Adding more magic to the Magicforce 68

This is a small journey on how I reverse engineered the MagicForce 68 keyboard and tried to add bluetooth functionality to it. It’s a small keyboard (68 keys, 65%) and is USB-only (it’s not the smart model). It has a controller that I can’t flash with a custom firmware, so I had to hook wires on it.

The Hardware

The first step in determining what I was against, was to at least partially disassemble the keyboard.

After the 6 screws under the keyboard and removed, the bottom cover is free and can be carefully removed as well (it has wires to the mini-USB connector board, so beware). The nice red PCB is now ready to be destroyed 😈

Pretty simple schematic, hackable to the bone

Pretty simple schematic, hackable to the bone

This is what I collected: It uses the Holtek HT68FB550 MCU - Datasheet - LQFP48 package

It exposes in the 5 pin header (bottom left on photo):

  • VCC
  • GND
  • PA0/TCK1/OCDSDA - Used for debugging
  • Reset/OCDSCK - Used for debugging & programming
  • UDN/GPIO0 - USB D-, used for programming

Debugging & programming are different procedures, according to the datasheet, they use different pins. But they refer to a “Holtek Writer” as the programmer AND debugger. I could find only the e-WriterPro. Seems fucked up (no docs, too expensive, not gonna work on linux/open source software, etc.).

It is a classic matrix-diode style keyboard, it gives logical 1 (5V if I remember correct) to rows and reads it from the columns (that way because of the direction of the diodes).

Matrix to MCU pin mapping (Rows: Top to Bottom, Columns: Left to Rigth):

NamePinPin Description
PgDown, PgUp, Insert42NC
Tab…, Delete44NC
Caps…, Right45NC
Shift…, Up46NC
Ctr…, Left, Down47NC
NamePinPin Description
-, Insert12NC
=, PgUp26NC
Backspace, PgDown37PA3/TCK2
Delete, Up, Down, Right36PA2/TP3_1/OSC2

All LEDs have a common cathode on Pin 39 - PA5/SDIA/TP1_0 and a common anode to Vcc.

These are all the data that I gathered. Also, (spoiler) I ended up desoldering all of the switches to create my own keyboard so I got access to the front of the PCB. It’s empty, but it’s VERY time consuming to remove all the buttons so here are some photos:

The hack

Ok, so now we know what we’re up against. But what now?

The idea begun with my frustration with wires - right, bluetooth. But how?

I had an Adafruit Feather Bluefruit at hand, based on the marvellous NRF52832. I love the NRF52 family, but after a bit of research I learned that the 52832 does not have USB support and does not have a “CryptoCell”, which means a crypto accelerator which mean no BLE Secure Connecttion. The NRF52840 offers all these goodies (while the BLE SC support for arduino is under development at the time of writing) but I had to spend money before even having a PoC. Let’s get to work with the 52832!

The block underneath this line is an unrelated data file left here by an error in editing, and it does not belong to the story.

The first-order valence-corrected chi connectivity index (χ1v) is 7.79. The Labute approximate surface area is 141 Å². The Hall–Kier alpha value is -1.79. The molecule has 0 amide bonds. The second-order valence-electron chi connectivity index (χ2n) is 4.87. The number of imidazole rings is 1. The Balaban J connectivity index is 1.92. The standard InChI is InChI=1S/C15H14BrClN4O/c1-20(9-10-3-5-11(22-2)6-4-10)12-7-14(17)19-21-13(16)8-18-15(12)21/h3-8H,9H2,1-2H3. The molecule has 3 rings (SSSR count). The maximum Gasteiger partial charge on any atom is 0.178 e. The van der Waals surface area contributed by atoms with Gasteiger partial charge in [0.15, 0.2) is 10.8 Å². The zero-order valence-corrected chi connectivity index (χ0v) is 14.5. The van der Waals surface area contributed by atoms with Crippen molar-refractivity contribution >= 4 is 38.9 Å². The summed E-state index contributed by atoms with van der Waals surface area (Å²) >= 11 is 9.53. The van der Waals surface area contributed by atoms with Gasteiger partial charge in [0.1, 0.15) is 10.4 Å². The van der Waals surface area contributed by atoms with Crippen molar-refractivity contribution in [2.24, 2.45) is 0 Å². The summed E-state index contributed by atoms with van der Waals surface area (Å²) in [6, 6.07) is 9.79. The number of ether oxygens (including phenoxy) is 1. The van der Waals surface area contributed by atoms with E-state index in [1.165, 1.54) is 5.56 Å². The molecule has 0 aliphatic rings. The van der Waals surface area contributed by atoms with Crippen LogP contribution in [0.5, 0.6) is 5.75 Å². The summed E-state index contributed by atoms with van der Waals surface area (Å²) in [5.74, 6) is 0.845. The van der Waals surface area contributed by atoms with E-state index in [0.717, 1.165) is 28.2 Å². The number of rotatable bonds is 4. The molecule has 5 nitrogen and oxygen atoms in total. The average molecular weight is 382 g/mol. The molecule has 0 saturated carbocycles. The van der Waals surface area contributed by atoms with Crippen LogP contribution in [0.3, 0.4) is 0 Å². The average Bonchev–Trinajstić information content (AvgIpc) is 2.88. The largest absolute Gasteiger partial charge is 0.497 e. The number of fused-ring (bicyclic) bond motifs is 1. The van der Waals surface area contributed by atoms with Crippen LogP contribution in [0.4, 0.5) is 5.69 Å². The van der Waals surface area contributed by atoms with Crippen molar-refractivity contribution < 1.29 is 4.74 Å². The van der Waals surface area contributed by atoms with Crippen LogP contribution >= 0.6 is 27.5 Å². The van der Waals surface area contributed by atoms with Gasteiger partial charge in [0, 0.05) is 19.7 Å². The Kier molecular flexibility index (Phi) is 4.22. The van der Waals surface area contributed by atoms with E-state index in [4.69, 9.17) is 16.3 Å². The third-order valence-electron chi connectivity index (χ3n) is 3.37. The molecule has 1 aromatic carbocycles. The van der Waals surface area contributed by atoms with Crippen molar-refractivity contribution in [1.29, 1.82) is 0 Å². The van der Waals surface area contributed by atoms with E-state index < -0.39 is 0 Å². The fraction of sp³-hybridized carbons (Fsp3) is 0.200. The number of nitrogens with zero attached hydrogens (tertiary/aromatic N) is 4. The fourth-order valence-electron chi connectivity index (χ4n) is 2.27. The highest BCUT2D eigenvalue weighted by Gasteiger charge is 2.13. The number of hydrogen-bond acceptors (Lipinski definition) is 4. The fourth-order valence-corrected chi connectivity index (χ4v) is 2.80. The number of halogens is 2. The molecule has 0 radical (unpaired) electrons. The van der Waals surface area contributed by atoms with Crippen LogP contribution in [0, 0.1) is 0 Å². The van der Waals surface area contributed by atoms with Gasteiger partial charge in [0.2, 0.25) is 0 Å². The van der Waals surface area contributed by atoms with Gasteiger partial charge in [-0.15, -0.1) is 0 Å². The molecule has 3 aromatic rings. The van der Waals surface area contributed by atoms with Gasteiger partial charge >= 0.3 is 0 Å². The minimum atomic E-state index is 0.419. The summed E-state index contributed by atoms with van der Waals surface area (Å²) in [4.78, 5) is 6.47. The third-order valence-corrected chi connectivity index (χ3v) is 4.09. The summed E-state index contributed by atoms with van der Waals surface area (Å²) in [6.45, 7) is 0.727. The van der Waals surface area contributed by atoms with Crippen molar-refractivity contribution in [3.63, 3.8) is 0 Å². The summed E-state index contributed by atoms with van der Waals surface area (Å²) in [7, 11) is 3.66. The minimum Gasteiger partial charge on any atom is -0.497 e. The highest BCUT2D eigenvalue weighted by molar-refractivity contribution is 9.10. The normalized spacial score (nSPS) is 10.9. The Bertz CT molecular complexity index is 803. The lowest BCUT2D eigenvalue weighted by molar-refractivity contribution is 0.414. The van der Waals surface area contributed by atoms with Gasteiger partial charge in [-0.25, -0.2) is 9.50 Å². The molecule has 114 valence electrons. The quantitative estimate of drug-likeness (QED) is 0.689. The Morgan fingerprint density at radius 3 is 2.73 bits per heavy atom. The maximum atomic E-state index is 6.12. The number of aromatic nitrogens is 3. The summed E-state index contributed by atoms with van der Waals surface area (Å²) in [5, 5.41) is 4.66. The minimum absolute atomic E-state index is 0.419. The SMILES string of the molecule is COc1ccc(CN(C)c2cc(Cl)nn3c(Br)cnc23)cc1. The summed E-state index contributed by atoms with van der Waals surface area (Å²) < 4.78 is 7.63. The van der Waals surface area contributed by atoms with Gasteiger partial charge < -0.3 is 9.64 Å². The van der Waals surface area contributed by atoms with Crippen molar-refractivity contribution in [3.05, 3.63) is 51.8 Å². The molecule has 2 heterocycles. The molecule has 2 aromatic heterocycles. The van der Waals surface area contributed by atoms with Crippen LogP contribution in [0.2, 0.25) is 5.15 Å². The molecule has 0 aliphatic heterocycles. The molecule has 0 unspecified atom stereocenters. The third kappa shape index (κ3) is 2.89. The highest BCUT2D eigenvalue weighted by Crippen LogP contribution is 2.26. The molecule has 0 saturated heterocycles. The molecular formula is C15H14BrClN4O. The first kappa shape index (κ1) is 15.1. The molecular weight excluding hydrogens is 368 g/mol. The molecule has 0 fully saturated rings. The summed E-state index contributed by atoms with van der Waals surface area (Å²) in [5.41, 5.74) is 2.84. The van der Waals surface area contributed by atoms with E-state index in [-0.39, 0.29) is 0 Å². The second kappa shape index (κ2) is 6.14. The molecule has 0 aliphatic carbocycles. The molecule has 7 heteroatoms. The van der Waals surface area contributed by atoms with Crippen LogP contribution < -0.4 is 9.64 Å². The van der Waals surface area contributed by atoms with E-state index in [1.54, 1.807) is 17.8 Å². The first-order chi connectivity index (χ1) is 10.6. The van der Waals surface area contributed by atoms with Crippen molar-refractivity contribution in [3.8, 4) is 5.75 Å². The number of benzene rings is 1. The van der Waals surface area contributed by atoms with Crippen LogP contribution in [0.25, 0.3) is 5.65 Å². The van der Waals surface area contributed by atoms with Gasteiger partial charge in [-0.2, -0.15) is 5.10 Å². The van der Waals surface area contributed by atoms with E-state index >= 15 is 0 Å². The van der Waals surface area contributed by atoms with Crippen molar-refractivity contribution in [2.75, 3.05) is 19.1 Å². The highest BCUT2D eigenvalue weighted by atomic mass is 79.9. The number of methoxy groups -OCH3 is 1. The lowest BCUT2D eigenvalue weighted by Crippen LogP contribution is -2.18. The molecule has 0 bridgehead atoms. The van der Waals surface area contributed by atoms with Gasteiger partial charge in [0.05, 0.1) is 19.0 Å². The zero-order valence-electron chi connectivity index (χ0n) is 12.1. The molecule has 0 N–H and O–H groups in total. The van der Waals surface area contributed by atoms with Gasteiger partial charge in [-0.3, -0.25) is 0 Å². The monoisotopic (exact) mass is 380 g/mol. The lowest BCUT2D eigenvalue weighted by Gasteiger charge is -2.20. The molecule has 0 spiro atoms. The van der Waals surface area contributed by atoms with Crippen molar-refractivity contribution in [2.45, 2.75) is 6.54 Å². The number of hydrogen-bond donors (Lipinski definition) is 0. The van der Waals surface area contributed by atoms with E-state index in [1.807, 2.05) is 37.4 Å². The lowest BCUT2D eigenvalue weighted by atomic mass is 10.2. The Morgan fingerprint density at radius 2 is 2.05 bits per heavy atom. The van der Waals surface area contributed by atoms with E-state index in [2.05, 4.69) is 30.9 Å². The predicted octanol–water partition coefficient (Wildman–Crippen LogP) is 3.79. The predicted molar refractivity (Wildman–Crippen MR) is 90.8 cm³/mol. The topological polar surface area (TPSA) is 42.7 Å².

There was a side idea, that apart from the regular bluetooth keyboard functionality to add U2F and/or GPG SmartCard support. So I started searching if anything like this exists

  1. OpenSK: Written in Rust (🎉) but does not support at all the 52832 and Rust support for the NRFs is pretty useless (maybe I’ll revisit this at some point)
  2. QMK support for my microcontroller - nope
  3. Any github project with over 200 commits that is a keyboard implementation for my MCU, preferrably in MicroPython - none
  4. MicroPython that led me to this and was a no due to the problems with FS & other unsupported features - nope

I was forced to write the whole firmware from scratch in Arduino. Ugh… “Δε γαμιεται…” (roughly translates to “Fuck it…” in Greek). I’ll do it. I’ll hook the rows & columns of the keyboard, connectt them to my MCU and control them. I was sure that the on-board MCU won’t interfere (it did) and it’ll work like a charm (it didn’t) and I’ll throw in an OLED as well (I didn’t). But before that, let’s write & test the firmware. Then I’ll solder wires on the PCB.

The test setup - the MCU, a keypad & an OLED

The test setup - the MCU, a keypad & an OLED

There you go, Plikter. It is comprised of the firmware that runs on the feather and 2 daisy chained shift registers (TI CD4021BE) that read the columns as there are not enough pins on the feather - and of course these are on a custom board whose gerbers you’ll find in the repo - made with a plotter following the etching method described perfectly by stavros. Soldering time!

The outcome

It didn’t work.

I debugged it and I think that the internal resistors on the ports of the keyboard MCU that were connected to the rows & columns were interfering, but I’m not sure.

Anyway, I had a (mostly) ready firmware & hardware for a keyboard and I was too frustrated by flying USB wires on my desktop. I made the SiCK-68, but that’s a story for another time.

Hope you had fun!